Operation Principle and Theory of Scanning Acoustic Microscopy
     
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Scanning Acoustic Microscopy Systems

Operation Principle of Scanning Acoustic Microscopy

SAM utilizes ultrasound to non-destructively examine internal structures, interfaces and surfaces of a substrate. The resulting acoustic image is analyzed to to detect and characterize features such as cracks, and voids.

SAM operates using the pulse reflection method. The transducer is the acoustic objective-centrepiece of the microscope. The transducer produces, transmits and receives short sound pulses. The acoustic lens converts high frequency electromagnetic oscillations into a mechanical wave which propagates as a plane parallel wave field inside the lens. The cavity focuses the sound field on the sample through the coupling medium (water, IPO, inert liquid). In the sample, the sound gets reflected on material interfaces according to the mismatch in acoustic impedance. The acoustic lens receives the sound pulses reflected from the sample. The transducer transforms the sound pulses back into electromagnetic pulses which are recorded as a function of time (A-scans). Analysis of an A-scan results in a pixel with defined gray values. To produce an image the acoustic objective scans the sample point by point and line by line.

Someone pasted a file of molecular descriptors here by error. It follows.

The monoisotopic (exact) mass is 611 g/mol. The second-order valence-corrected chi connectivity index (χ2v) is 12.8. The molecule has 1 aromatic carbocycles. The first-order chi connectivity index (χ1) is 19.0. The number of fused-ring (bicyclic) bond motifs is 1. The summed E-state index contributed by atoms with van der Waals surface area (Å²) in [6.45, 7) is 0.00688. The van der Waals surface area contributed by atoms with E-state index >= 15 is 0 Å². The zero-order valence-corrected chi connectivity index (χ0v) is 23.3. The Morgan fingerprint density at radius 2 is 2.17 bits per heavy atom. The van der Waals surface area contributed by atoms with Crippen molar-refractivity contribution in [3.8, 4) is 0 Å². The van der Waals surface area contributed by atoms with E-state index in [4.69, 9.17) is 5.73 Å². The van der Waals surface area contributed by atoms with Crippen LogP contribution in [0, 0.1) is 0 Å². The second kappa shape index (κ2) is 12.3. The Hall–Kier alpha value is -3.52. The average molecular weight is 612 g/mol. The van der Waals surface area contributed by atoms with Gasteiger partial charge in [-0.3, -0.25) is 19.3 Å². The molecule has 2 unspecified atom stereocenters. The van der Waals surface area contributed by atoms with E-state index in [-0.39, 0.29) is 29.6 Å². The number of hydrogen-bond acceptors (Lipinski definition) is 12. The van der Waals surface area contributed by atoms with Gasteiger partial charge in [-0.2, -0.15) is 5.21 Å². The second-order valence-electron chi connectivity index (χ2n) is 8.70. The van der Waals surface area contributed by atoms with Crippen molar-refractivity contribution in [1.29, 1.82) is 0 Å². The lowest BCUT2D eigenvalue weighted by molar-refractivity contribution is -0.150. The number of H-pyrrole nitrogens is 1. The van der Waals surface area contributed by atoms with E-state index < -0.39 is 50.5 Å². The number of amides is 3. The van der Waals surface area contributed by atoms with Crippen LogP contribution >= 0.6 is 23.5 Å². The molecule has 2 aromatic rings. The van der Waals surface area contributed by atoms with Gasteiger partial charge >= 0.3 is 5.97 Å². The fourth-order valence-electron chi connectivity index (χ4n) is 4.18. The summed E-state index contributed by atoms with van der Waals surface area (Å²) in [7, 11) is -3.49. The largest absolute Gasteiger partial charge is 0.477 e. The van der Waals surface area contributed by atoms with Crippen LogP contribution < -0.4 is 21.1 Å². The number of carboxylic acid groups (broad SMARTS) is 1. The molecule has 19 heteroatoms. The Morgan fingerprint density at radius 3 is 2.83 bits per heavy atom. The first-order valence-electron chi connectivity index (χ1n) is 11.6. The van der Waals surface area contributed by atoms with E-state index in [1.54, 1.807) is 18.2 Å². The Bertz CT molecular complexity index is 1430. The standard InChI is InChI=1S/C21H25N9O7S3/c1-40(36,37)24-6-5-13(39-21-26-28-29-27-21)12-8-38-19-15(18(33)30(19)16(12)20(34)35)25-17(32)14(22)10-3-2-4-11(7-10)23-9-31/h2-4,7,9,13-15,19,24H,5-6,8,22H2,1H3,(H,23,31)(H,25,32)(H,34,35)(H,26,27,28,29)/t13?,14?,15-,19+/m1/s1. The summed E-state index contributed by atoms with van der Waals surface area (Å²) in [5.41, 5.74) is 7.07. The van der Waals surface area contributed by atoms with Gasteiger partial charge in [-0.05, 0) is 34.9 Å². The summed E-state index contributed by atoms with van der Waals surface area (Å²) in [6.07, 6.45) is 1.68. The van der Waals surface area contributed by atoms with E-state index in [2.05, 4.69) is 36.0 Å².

Operation Principle and Theory of Scanning Acoustic Microscopy

Diagram of Transducer Operation and Scanning Modes

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